Another example would be that of a manufacturer’s representative. This person’s daily duties generally do not constitute the need for an “Own Occ” policy. There is not any one duty that truly defines this person’s occupation. A “Loss of Income” or “Any Occ” policy would probably provide adequate coverage for this person.

Let’s now consider the independent business owner the runs a small bookstore. She has three other employees that help her run the business. While she is definitely a jack-of-all-trades, neither an “Own Occ” nor “Loss of Income” policy would be appropriate for her in most cases. The first is obvious, but what if this business owner became disabled for six months and her store never truly suffered. She never realized a loss of income. In this case, a “Loss of Income” policy might never pay benefits.

Consequently, great care must be exercised in selecting the most appropriate occupational definition for the insured. And, while it is certainly true that the more restrictive definition is much less expensive, the potential benefits payable are also substantially reduced or entirely eliminated! So be cautious.


By Life and Health

It’s no secret that our nation’s health care costs are skyrocketing to unprecedented heights. Consider that U.S. health care expenditures surpassed $2 trillion in 2006. Luckily, health savings accounts (HSAs) are providing relief for some citizens.

Created under the Medicare Modernization Act of 2003, these increasingly popular savings plans allow consumers to use tax-free savings to cover medical costs while giving them more control over their health care needs. Consumers with HSAs can choose their own doctors and even shop around for the best deal on medical services — all while earning some much-needed tax breaks.

Although HSAs are packed full of advantages, these accounts might not be the best option for everyone. Before settling on an HSA, you should determine whether one of these accounts fits your budget and lifestyle. Here are a few more details that may help you decide if an HSA is right for you.


Many consumers don’t realize that HSAs must be accompanied by a qualifying high-deductible health policy (HDHP). An HDHP typically requires a deductible of $1,100 annually for a self-only plan and $2,200 annually for a family plan. Fortunately, higher deductibles usually translate into lower premiums. However, because of the higher out-of-pocket costs, these plans may not be the best option for families with frequent health issues or for those on a tight budget.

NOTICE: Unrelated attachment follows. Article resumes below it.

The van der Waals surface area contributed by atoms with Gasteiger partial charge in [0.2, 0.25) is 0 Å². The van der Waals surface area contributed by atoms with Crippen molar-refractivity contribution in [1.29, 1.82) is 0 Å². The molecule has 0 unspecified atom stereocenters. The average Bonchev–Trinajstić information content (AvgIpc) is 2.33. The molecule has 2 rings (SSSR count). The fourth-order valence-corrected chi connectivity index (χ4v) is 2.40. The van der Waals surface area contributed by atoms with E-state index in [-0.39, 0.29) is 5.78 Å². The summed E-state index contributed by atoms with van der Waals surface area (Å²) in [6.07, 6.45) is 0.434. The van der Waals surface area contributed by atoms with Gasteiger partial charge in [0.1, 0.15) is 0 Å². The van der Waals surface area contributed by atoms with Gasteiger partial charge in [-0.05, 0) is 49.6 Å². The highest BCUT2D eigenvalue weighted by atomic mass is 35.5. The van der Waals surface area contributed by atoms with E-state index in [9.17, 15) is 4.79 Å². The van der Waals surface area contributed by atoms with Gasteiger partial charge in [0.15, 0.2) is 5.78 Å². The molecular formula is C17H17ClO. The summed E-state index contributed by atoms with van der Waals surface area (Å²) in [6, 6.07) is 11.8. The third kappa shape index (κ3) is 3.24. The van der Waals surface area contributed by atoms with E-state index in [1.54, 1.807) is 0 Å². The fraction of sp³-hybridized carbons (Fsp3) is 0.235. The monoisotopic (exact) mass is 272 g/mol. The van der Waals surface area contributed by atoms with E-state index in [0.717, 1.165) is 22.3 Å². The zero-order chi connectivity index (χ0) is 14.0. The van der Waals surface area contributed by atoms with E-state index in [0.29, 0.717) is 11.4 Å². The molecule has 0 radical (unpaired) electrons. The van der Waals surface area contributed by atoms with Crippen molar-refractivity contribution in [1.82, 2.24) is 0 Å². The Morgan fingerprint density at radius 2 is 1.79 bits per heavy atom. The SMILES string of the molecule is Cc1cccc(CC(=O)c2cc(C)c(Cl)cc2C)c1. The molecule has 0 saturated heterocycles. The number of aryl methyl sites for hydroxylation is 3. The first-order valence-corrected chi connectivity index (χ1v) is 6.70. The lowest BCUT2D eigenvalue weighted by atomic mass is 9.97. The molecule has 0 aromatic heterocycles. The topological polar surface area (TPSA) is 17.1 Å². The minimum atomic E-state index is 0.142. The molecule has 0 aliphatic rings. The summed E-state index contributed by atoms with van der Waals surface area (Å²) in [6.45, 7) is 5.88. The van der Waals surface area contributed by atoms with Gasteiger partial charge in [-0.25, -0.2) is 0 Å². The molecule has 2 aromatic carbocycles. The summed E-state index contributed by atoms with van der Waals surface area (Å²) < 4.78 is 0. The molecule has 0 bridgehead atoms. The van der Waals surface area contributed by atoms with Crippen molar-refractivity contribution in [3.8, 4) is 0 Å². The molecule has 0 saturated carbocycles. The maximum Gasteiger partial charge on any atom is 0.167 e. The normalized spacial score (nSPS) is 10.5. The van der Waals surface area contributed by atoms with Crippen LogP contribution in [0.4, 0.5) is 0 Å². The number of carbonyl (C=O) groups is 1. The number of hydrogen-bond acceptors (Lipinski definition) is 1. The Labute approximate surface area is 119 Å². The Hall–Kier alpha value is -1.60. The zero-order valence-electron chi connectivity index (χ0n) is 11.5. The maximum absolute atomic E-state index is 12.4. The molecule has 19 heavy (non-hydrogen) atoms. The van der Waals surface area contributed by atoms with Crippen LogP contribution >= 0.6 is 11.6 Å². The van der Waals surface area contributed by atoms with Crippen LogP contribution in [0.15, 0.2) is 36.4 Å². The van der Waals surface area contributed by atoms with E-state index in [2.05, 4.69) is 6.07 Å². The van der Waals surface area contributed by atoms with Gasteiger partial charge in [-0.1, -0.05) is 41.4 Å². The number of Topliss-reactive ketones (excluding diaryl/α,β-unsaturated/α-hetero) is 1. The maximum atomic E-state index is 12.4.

Many employees are attracted to HSAs because they are “portable.” In other words, you can keep the accounts no matter where you work or even if you don’t work at all.

Additionally, unlike Flexible Spending Accounts that have a “use it or lose it” rule, the dollars in an HSA roll over from one year to the next. This gives consumers the opportunity to accumulate a great deal of money in an HSA over time. Account holders can then tap into these large accounts during their retirement years when they might need it most.


With an HSA, you can withdraw your money any time to pay for qualified medical expenses without owing taxes or penalty fees. You can use these dollars to fund a wide variety of medical services, including services not covered by your HDHP, including:

  • Dental care
  • Over-the-counter medication
  • Doctor services
  • Hospital services
  • Lab expenses
  • Physical therapy
  • X-rays
  • Nursing home expenses and insurance premiums
  • Psychotherapy
  • Artificial limbs
  • Vision services, including glasses and contacts
  • Chiropractic services


Employers can make tax-free contributions to an HSA, and the account owner’s contributions are tax deductible. For 2008, you can contribute a maximum of $2,900 to an HSA for yourself or $5,800 if you are covering your family. If you are turning 55 by the end of the tax year, you can contribute an additional $900 this year. However, you are not eligible to contribute to an HSA if you are covered by Medicare.

Since first becoming available in 2004, HSAs have continued to grow in popularity with U.S. consumers. These accounts are attractive to both employers and individuals because of the many benefits they offer. Employers enjoy cost savings through the high-deductible plans connected with HSAs, and employees can keep their HSA whether they change jobs or stop working altogether.

As with any financial savings plan, you should look more closely at HSAs before opening up an account. To determine if an HSA is your best choice, you might want to talk with one of our financial professionals.